We propose a map-based localization method that uses a 2D laser sensor to detect the road boundary and road markings for autonomous driving in an urban environment. Our main contributions are the following.

(i) We developed a seamless localization method that uses on-board sensor measurements with a reasonable accuracy and price. To detect road features, we used an affordable 2D laser sensor.

(ii) To detect the road environment features such as the lane and road markings, we used the reflectivity information and laser sensor measurements, instead of only relying on point measurements. We employed the classification method on the sensor measurements to extract the road feature information and construct a road feature map.

(iii) We employed a method based on a particle filter to calculate a posteriori distribution of the road features and estimate the position of the autonomous vehicle. A posteriori distribution is not Gaussian, meaning that the application of a localization method based on the Kalman filter would be inefficient.

2. Sensor System Configuration

To obtain the road boundaries and markings, we used a LMS-151 2D laser sensor manufactured by SICK. This sensor determines the distance from the object using time-of-flight measurements, which are used to calculate the propagation time of the infrared light that makes contact with an object and returns to the receiver at the sensor [12]. It is also possible to measure the reflectivity of the point on the road by determining the intensity of the reflected laser light. The 2D laser sensor was installed at a height of 1.6 m from the ground and set to scan the road surface 10 m in front of the vehicle, as shown in Figure 1.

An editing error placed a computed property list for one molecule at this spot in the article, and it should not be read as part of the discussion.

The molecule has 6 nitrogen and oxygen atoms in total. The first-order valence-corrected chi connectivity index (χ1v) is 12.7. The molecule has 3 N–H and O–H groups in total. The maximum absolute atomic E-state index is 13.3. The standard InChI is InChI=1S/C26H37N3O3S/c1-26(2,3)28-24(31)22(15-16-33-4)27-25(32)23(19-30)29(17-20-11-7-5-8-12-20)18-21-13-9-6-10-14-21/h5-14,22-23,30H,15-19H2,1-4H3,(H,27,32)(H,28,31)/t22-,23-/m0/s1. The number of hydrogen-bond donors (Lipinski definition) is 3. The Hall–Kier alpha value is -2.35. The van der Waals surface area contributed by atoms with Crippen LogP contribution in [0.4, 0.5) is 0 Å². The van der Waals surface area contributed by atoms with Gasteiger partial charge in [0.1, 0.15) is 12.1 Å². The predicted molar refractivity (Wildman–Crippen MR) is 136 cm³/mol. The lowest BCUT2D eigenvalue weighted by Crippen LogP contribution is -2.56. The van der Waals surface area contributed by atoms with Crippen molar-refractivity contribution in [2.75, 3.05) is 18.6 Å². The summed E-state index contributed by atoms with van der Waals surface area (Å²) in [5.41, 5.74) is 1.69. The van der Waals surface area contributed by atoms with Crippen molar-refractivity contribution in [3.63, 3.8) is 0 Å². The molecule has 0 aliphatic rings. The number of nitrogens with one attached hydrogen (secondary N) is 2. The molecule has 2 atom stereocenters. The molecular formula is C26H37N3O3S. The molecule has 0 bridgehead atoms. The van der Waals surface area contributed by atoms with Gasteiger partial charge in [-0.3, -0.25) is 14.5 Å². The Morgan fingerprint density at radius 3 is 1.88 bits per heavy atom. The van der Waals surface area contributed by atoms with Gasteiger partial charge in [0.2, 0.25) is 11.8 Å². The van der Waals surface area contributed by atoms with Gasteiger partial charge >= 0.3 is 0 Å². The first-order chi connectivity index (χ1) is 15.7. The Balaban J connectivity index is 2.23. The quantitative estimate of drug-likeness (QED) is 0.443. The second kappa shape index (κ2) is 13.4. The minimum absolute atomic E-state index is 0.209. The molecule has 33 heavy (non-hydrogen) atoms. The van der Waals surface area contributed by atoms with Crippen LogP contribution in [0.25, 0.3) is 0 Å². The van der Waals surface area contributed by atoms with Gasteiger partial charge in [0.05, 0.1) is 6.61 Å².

The moving distance of the vehicle can be measured using the encoder sensor and the inertial measurement unit (IMU). To predict the location of the vehicle in the particle filter method, it is necessary to obtain the moving distance of the vehicle during the sampling. The vehicle moving distance and velocity were calculated by Runge–Kutta integration for the dead reckoning obtained by inertial measurements [13].

3. Road Information Extraction by a 2D Laser Sensor